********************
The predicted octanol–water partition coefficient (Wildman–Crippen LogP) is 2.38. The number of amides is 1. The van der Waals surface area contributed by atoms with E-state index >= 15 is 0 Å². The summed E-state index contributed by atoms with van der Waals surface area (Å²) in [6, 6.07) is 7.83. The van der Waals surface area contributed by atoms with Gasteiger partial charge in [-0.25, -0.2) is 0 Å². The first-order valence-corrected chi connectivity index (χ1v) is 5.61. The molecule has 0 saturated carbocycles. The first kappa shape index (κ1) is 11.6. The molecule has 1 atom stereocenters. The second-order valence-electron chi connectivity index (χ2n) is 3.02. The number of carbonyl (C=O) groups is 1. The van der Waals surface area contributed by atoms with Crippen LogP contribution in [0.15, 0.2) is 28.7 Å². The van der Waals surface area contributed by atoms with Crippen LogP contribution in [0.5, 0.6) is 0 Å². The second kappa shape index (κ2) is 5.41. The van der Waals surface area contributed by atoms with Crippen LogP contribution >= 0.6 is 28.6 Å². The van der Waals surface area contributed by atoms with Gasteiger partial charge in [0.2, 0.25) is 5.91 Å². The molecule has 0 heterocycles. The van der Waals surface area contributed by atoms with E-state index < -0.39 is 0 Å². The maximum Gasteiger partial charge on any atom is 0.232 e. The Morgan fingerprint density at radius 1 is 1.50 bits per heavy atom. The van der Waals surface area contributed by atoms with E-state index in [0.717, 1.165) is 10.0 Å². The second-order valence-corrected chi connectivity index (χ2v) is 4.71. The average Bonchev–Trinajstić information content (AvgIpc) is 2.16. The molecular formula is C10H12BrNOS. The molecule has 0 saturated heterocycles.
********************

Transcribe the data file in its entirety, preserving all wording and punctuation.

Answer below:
The predicted octanol–water partition coefficient (Wildman–Crippen LogP) is 2.38. The number of amides is 1. The van der Waals surface area contributed by atoms with E-state index >= 15 is 0 Å². The summed E-state index contributed by atoms with van der Waals surface area (Å²) in [6, 6.07) is 7.83. The van der Waals surface area contributed by atoms with Gasteiger partial charge in [-0.25, -0.2) is 0 Å². The first-order valence-corrected chi connectivity index (χ1v) is 5.61. The molecule has 0 saturated carbocycles. The first kappa shape index (κ1) is 11.6. The molecule has 1 atom stereocenters. The second-order valence-electron chi connectivity index (χ2n) is 3.02. The number of carbonyl (C=O) groups is 1. The van der Waals surface area contributed by atoms with Crippen LogP contribution in [0.15, 0.2) is 28.7 Å². The van der Waals surface area contributed by atoms with Crippen LogP contribution in [0.5, 0.6) is 0 Å². The second kappa shape index (κ2) is 5.41. The van der Waals surface area contributed by atoms with Crippen LogP contribution >= 0.6 is 28.6 Å². The van der Waals surface area contributed by atoms with Gasteiger partial charge in [0.2, 0.25) is 5.91 Å². The molecule has 0 heterocycles. The van der Waals surface area contributed by atoms with E-state index < -0.39 is 0 Å². The maximum Gasteiger partial charge on any atom is 0.232 e. The Morgan fingerprint density at radius 1 is 1.50 bits per heavy atom. The van der Waals surface area contributed by atoms with E-state index in [0.717, 1.165) is 10.0 Å². The second-order valence-corrected chi connectivity index (χ2v) is 4.71. The average Bonchev–Trinajstić information content (AvgIpc) is 2.16. The molecular formula is C10H12BrNOS. The molecule has 0 saturated heterocycles.